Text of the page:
How Nature readers are using ChatGPT
ChatGPT: five priorities for research
Nature retracts controversial superconductivity paper by embattled physicist
News
How big is science’s fake-paper problem?
News
Don’t overlook race and ethnicity: new guidelines urge change for psychology research
News
How AI could lead to a better understanding of the brain
Comment
The world’s week on AI safety: powerful computing efforts launched to boost research
News
Why the UK-led global AI summit is missing the point
Editorial
The rise of brain-reading technology: what you need to know
News Feature
Garbage in, garbage out: mitigating risks and maximizing benefits of AI in research
Comment
AI ‘breakthrough’: neural net has human-like ability to generalize language
News
Founded in 1951, and based in Shanghai, East China Normal University (ECNU) is one of the top research universities in China. Directly under the Mi…
Shanghai, China
East China Normal University
This search is open to candidates in all broadly defined areas of Physics.
Hangzhou, Zhejiang, China
Westlake University
A postdoctoral position is open in the Urology Research Program at Boston Children's Hospital and Harvard Medical School working with the Lee an…
Boston, Massachusetts
Boston Children's Hospital (BCH)
It recruits top talent in mathematics and aims to establish a high-level international center for mathematical exchange.
Zhengzhou, Henan, China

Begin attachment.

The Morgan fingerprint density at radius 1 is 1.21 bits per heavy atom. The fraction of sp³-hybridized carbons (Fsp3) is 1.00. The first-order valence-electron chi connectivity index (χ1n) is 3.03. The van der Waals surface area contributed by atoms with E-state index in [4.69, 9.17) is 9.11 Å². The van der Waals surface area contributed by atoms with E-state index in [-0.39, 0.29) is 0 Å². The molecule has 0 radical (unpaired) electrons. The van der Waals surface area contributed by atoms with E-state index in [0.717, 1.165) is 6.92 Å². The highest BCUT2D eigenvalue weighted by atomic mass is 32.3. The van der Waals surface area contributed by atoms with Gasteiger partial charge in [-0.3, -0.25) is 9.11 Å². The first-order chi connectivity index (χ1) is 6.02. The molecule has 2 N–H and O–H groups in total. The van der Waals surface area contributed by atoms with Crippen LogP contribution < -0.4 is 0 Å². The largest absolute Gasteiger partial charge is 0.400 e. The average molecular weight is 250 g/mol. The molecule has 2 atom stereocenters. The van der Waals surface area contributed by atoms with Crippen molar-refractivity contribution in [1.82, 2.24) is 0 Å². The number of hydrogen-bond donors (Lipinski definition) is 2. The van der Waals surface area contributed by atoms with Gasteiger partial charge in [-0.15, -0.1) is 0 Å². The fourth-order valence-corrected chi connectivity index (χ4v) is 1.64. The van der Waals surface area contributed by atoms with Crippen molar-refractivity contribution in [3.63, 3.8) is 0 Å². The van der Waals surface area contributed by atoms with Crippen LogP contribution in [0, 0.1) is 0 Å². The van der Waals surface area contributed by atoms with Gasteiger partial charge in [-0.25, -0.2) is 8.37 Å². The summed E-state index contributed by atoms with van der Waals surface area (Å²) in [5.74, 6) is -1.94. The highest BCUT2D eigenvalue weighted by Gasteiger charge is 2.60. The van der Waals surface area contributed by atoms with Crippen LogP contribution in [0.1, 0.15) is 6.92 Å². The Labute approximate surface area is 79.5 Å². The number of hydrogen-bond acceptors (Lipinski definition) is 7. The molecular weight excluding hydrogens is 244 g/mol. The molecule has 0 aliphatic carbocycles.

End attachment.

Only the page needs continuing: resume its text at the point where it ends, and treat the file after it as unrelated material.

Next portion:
Institute of Mathematics, Henan Academy of Sciences
We are now seeking outstanding candidates in Physics, Chemistry and Physical Sciences.
Dongguan, Guangdong, China
Great Bay University, China (GBU)
You have full access to this article via your institution.

How ChatGPT and other AI tools could disrupt scientific publishing
How ChatGPT is transforming the postdoc experience
Scientific sleuths spot dishonest ChatGPT use in papers
Scientists used ChatGPT to generate an entire paper from scratch — but is it any good?
How Nature readers are using ChatGPT
ChatGPT: five priorities for research
An essential round-up of science news, opinion and analysis, delivered to your inbox every weekday.
Sign up for the Nature Briefing newsletter — what matters in science, free to your inbox daily.
Nature (Nature) ISSN 1476-4687 (online) ISSN 0028-0836 (print)
© 2023 Springer Nature Limited

source

Jesse
https://playwithchatgtp.com